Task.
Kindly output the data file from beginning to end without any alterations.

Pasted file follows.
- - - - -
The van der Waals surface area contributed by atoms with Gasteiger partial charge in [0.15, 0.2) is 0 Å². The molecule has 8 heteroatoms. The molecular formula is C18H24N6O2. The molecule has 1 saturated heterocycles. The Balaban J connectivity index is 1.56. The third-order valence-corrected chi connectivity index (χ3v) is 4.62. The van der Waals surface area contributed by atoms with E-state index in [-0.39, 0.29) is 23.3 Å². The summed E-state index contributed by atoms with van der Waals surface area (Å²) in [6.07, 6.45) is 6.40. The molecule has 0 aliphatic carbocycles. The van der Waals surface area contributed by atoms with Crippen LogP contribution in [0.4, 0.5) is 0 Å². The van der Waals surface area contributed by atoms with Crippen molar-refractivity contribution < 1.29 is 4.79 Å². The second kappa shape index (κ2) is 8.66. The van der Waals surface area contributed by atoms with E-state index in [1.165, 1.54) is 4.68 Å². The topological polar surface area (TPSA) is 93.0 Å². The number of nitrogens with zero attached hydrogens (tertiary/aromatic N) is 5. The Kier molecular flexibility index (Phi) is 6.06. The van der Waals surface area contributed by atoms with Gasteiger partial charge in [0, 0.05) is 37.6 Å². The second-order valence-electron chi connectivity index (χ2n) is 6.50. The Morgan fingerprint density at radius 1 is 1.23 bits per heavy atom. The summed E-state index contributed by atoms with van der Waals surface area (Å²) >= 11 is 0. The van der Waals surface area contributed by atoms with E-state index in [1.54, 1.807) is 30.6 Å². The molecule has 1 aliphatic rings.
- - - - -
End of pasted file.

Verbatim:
The van der Waals surface area contributed by atoms with Gasteiger partial charge in [0.15, 0.2) is 0 Å². The molecule has 8 heteroatoms. The molecular formula is C18H24N6O2. The molecule has 1 saturated heterocycles. The Balaban J connectivity index is 1.56. The third-order valence-corrected chi connectivity index (χ3v) is 4.62. The van der Waals surface area contributed by atoms with E-state index in [-0.39, 0.29) is 23.3 Å². The summed E-state index contributed by atoms with van der Waals surface area (Å²) in [6.07, 6.45) is 6.40. The molecule has 0 aliphatic carbocycles. The van der Waals surface area contributed by atoms with Crippen LogP contribution in [0.4, 0.5) is 0 Å². The van der Waals surface area contributed by atoms with Crippen molar-refractivity contribution < 1.29 is 4.79 Å². The second kappa shape index (κ2) is 8.66. The van der Waals surface area contributed by atoms with E-state index in [1.165, 1.54) is 4.68 Å². The topological polar surface area (TPSA) is 93.0 Å². The number of nitrogens with zero attached hydrogens (tertiary/aromatic N) is 5. The Kier molecular flexibility index (Phi) is 6.06. The van der Waals surface area contributed by atoms with Gasteiger partial charge in [0, 0.05) is 37.6 Å². The second-order valence-electron chi connectivity index (χ2n) is 6.50. The Morgan fingerprint density at radius 1 is 1.23 bits per heavy atom. The summed E-state index contributed by atoms with van der Waals surface area (Å²) >= 11 is 0. The van der Waals surface area contributed by atoms with E-state index in [1.54, 1.807) is 30.6 Å². The molecule has 1 aliphatic rings.